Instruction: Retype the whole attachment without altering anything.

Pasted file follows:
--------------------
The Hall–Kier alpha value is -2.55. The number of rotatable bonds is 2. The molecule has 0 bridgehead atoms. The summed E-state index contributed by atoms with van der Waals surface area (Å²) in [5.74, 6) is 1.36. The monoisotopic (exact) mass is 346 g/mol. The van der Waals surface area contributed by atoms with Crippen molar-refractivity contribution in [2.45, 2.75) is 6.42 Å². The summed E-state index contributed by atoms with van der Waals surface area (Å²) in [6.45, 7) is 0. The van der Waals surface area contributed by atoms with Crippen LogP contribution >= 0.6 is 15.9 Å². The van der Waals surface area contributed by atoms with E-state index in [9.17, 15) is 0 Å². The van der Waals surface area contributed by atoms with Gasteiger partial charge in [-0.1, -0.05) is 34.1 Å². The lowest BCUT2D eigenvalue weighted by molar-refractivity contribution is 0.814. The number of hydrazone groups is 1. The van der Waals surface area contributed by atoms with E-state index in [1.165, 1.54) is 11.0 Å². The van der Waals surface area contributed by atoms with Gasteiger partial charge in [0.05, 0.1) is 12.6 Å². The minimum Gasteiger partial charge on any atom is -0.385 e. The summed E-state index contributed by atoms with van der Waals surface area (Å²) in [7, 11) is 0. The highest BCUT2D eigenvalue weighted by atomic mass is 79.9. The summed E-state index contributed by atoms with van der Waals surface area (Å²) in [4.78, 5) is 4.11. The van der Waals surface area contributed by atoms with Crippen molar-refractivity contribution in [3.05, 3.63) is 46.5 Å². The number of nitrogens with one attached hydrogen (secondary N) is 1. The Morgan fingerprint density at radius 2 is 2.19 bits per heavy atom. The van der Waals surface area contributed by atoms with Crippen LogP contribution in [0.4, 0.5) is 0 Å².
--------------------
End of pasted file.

The Hall–Kier alpha value is -2.55. The number of rotatable bonds is 2. The molecule has 0 bridgehead atoms. The summed E-state index contributed by atoms with van der Waals surface area (Å²) in [5.74, 6) is 1.36. The monoisotopic (exact) mass is 346 g/mol. The van der Waals surface area contributed by atoms with Crippen molar-refractivity contribution in [2.45, 2.75) is 6.42 Å². The summed E-state index contributed by atoms with van der Waals surface area (Å²) in [6.45, 7) is 0. The van der Waals surface area contributed by atoms with Crippen LogP contribution >= 0.6 is 15.9 Å². The van der Waals surface area contributed by atoms with E-state index in [9.17, 15) is 0 Å². The van der Waals surface area contributed by atoms with Gasteiger partial charge in [-0.1, -0.05) is 34.1 Å². The lowest BCUT2D eigenvalue weighted by molar-refractivity contribution is 0.814. The number of hydrazone groups is 1. The van der Waals surface area contributed by atoms with E-state index in [1.165, 1.54) is 11.0 Å². The van der Waals surface area contributed by atoms with Gasteiger partial charge in [0.05, 0.1) is 12.6 Å². The minimum Gasteiger partial charge on any atom is -0.385 e. The summed E-state index contributed by atoms with van der Waals surface area (Å²) in [7, 11) is 0. The highest BCUT2D eigenvalue weighted by atomic mass is 79.9. The summed E-state index contributed by atoms with van der Waals surface area (Å²) in [4.78, 5) is 4.11. The van der Waals surface area contributed by atoms with Crippen molar-refractivity contribution in [3.05, 3.63) is 46.5 Å². The number of nitrogens with one attached hydrogen (secondary N) is 1. The Morgan fingerprint density at radius 2 is 2.19 bits per heavy atom. The van der Waals surface area contributed by atoms with Crippen LogP contribution in [0.4, 0.5) is 0 Å².